I nodded. "It was awful. His idea of small talk was shocking. He asked me if I was planning on having children anytime soon because I was nearing thirty and me eggs wouldn't be as reliable after I crossed over to the dark side and turned thirty. The man is a weirdo."

My mother burst out laughing and I found it both amusing and annoying.

"You just turned twenty-five, you have years yet to think of kids."

"Exactly. That's what I said, but this lad was having none of it. I bailed on him. I told him I had to go to the bathroom, then I ran for the door the first chance I got. It sucks, he seemed so normal went I met him at the bookstore, but it turned out he is a nut job."

My mother was now snorting from laughing so hard.

"It's not funny, what if I bump into him? He lives in the city centre but has family here in the village. I would freeze up because I'd have no clue what to say to him. I didn't say goodbye or give him a reason as to why I was leaving. I just ran out on him."

My mother wiped under eyes and smiled. "You could tell him you got a sudden bad case of the runs?"


I shook my head while she cracked up laughing at her sick suggestion.

"I'm sorry," she chuckled. "I couldn't help meself."

I rolled my eyes. "Yeah, yeah. Where is me da? How come he didn't come around to see me?"

My mother grunted. "He has his friends around for the match, it's early kick-off."

That didn't surprise me in the slightest. My father has been a hard-core football fan for as long as I could remember, he lived and breathed football like it was essential to his continued existence. Weekends, and even some weekdays, were a time that my father cherished. It meant football time, and everyone in our household had to respect that or God only knows what would happen.

Men and their sports.

"Must be an important match for it to be on a Wednesday," I commented.

My mothered uncaringly shrugged her shoulders. "He said something about it being the last game the club was playing before taking a break for the Christmas holidays or something like that. I wasn't really listening to him."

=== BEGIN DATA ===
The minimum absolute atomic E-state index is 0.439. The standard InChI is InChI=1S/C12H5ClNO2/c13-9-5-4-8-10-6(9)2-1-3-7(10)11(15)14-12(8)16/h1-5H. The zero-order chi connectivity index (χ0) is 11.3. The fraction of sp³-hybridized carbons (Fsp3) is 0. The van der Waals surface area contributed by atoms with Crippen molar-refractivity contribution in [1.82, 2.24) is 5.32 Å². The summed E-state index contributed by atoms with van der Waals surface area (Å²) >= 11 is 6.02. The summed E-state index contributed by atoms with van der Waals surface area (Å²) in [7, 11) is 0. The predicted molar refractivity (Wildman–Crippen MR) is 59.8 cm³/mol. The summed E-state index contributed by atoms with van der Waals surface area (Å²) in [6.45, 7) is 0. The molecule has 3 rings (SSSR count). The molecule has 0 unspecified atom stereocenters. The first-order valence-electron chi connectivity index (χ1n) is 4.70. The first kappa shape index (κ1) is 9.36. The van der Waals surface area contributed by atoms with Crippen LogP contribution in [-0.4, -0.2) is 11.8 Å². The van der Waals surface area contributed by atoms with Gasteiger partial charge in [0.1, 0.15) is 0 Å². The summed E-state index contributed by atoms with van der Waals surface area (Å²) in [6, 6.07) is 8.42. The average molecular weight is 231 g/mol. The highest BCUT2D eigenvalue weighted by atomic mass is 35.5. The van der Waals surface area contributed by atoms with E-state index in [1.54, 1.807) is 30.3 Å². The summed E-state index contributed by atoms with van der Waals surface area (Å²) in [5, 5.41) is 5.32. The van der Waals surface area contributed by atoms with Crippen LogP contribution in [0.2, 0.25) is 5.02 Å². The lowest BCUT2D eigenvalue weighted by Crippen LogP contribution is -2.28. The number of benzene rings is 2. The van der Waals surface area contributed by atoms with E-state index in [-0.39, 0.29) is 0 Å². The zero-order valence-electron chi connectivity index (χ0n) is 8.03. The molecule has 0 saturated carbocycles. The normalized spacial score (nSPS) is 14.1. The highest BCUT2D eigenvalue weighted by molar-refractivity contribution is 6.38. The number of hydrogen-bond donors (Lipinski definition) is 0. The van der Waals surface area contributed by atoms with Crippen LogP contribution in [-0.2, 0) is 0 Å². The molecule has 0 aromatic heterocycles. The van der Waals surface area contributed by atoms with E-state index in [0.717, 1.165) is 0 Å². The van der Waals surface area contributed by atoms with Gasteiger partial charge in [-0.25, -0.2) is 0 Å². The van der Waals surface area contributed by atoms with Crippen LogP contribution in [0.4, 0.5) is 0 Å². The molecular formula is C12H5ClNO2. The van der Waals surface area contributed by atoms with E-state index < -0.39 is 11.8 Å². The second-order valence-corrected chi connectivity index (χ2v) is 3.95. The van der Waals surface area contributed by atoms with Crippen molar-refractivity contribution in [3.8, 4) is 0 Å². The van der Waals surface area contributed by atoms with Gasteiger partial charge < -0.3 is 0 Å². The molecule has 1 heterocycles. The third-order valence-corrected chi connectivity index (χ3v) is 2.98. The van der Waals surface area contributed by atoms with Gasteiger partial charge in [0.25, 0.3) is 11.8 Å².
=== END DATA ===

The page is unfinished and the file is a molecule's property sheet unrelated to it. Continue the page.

She never did, she hated football.

I smiled. "In that case do you wanna go do breakfast instead of lunch? I have to go to Smyths in the afternoon before they close for the holidays."

Smyths was a huge toy shop for children.

My mother frowned. "What did you forget to buy?"

I gasped with feigned shock, "Why would you think I forgot to buy-"


I groaned at my mother's motherly tell-me-now tone.

"A doll for Charli." I mumbled and avoided eye contact.

Charli was my niece. She was five years old, and was both evil and adorable, but she was also cute enough to make you forget how evil she really was. She told me a few weeks ago that she wanted a doll from me for Christmas, and I told her I'd make it happen. That was before I realised how hard it was going to be to the find the particular doll she wanted.

My mother widened her eyes. "Christmas is in six days!"

Don't remind me.

I winced. "I know, but in me defence, I ordered the doll she wanted online, but bad weather halted the order till January so I just cancelled it and got me money back. I tried other sites, but everywhere is either sold out or couldn't make any deliveries until after Christmas and into New Years."

My mother lifted her hand to her face and pinched the bridge of her nose. I'd bet my life that she wished she had something stronger than a cup of tea to drink right now.

"Nothing is ever an easy ride with you," she muttered and took a gulp of her tea.

I snorted because it was true.

"Are you saying I'm difficult?" I grinned.

My mother cackled, "Honey, you've been difficult since the day you were born. It's a trait you share with Darcy."

The smile that was on my face vanished and my grip on my mug tightened at the mention of his name. My mother knew good and well that any mention of him was not well received around me.

"Don't menti